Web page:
Last month, one ACU student placed in the Intercollegiate Student Art Competition facilitated by the Center for Contemporary Arts.
This is the seventh year the ISAC has taken place. In 2008, Russell Ellison, a long-time signature artist member at the Center for Contemporary Arts, initiated the idea for the competition.
“I had wanted to do this for several years as I felt it was so important to mentor young artists, and young artists traditionally do not have opportunities to exhibit,” he said to the McMurry News. “As a young artist and former art teacher, I remember how important it was to get your work in an exhibit, and the Intercollegiate addresses this. Musicians want to perform, theater people want to act, writers want to publish and artists want to exhibit. Many of these young artists will be members of communities throughout the country, and being a part of what we do at the Center teaches these students to be involved in community. Every serious art student wants to show their work, and having the CCA offering an exhibition provides this opportunity.”
And this is why Fitzgerald entered the contest.
“I feel like the more shows I enter, the more exposure I get,” she said. “If it gets rejected, it gets rejected, but if it gets in, that’s more recognition.”
The Intercollegiate received 86 online entries and 74 actual submissions for this year’s competition. A jury then selected a little more than 50 pieces for the exhibit.
Among those selected were two of Cierra Fitzgerald’s pieces – a self-portrait and a sculpture.
“It makes me feel better, I guess,” said Fitzgerald, a junior graphic design major from Abilene. “It helps my self esteem that my work is good enough to make it into a show that not everybody can get in to.”
Fitzgerald’s sculpture, titled Takeoff, won third place, and her self-portrait, Bubbly Self-Portrait, was an honorable mention.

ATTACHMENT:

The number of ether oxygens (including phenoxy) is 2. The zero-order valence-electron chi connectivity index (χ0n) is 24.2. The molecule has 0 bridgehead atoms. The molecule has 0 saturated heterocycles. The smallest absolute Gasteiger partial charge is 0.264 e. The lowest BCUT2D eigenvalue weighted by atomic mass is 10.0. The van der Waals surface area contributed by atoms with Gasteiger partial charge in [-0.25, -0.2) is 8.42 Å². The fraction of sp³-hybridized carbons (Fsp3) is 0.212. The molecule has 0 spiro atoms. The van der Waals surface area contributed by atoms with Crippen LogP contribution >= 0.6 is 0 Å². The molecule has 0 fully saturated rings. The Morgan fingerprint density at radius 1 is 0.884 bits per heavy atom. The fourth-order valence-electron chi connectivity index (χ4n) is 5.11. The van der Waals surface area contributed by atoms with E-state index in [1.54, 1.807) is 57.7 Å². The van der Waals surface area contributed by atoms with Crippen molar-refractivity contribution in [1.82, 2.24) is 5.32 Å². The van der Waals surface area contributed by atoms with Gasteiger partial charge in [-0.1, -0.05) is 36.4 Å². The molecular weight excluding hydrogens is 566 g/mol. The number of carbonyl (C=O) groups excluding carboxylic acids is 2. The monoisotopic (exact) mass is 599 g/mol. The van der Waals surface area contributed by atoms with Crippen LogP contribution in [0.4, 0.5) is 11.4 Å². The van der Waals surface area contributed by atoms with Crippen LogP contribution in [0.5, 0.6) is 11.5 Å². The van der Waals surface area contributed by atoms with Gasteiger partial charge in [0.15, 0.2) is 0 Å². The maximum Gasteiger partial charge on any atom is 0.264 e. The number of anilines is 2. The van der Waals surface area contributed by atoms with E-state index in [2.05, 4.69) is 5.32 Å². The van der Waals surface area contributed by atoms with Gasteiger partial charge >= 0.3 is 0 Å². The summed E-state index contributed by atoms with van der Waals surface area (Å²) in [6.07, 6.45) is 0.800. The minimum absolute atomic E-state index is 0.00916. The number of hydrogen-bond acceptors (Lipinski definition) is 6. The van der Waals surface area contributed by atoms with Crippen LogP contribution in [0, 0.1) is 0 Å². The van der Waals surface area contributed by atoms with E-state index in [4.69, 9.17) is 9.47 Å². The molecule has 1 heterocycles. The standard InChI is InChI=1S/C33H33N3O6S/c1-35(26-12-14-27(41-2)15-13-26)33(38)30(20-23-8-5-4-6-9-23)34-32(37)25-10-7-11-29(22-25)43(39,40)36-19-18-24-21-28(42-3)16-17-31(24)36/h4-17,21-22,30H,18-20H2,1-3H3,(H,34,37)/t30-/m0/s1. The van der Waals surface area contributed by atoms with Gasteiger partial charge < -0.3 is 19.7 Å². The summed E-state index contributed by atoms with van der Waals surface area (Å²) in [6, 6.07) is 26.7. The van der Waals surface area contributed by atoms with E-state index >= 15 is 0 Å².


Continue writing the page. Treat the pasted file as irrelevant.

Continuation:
Getting into the show was only the first step, though.
“I was really ecstatic,” Fitzgerald said. “I called my parents and was like ‘Oh my gosh, guys, my stuff got into the show.”
The sculpture, made of plaster, was a project she completed in her three-dimensional design art course. The process, she explains, presented a few challenges.
“It was a really interesting project,” Fitzgerald said. “You kind of find a piece that looks interesting, and then you go from there and figure out how you want to put the pieces together to make them work. For a long time, I didn’t know what I was doing with my pieces, but I had these two pieces that looked really cool, so I wanted to find a way to make them go together.”
And thus, the birth of Takeoff. The sculpture depicts an object in motion that can be viewed one of two ways.
“It’s a set of three pieces in motion,” Fitzgerald said. “You can view it as falling and rolling, or taking off.”
It was an even bigger surprise when she found out she placed, even though the piece had already won an award in a previous art show.
“I was super excited whenever I found out,” Fitzgerald said. “I don’t think anybody told me – I just opened my email and saw a picture of my sculpture in it.”
Takeoff was entered in the ACU student art show last year, and to her surprise, it got in.
“That project was really fun, but I didn’t think that it was ever going to be in a show,” Fitzgerald admitted. “I was really surprised because I was just trying to find pieces to enter. I thought it looked pretty cool, but I didn’t know how other people would feel about it. Then, when I realized that it had potential from getting into the show the first time, I was like ‘OK I’ll enter this in the Intercollegiate show.'”
Unfortunately, Fitzgerald was unable to attend the reception because she had a night class that conflicted. But, that didn’t stop her from celebrating and viewing the exhibit with proud parents.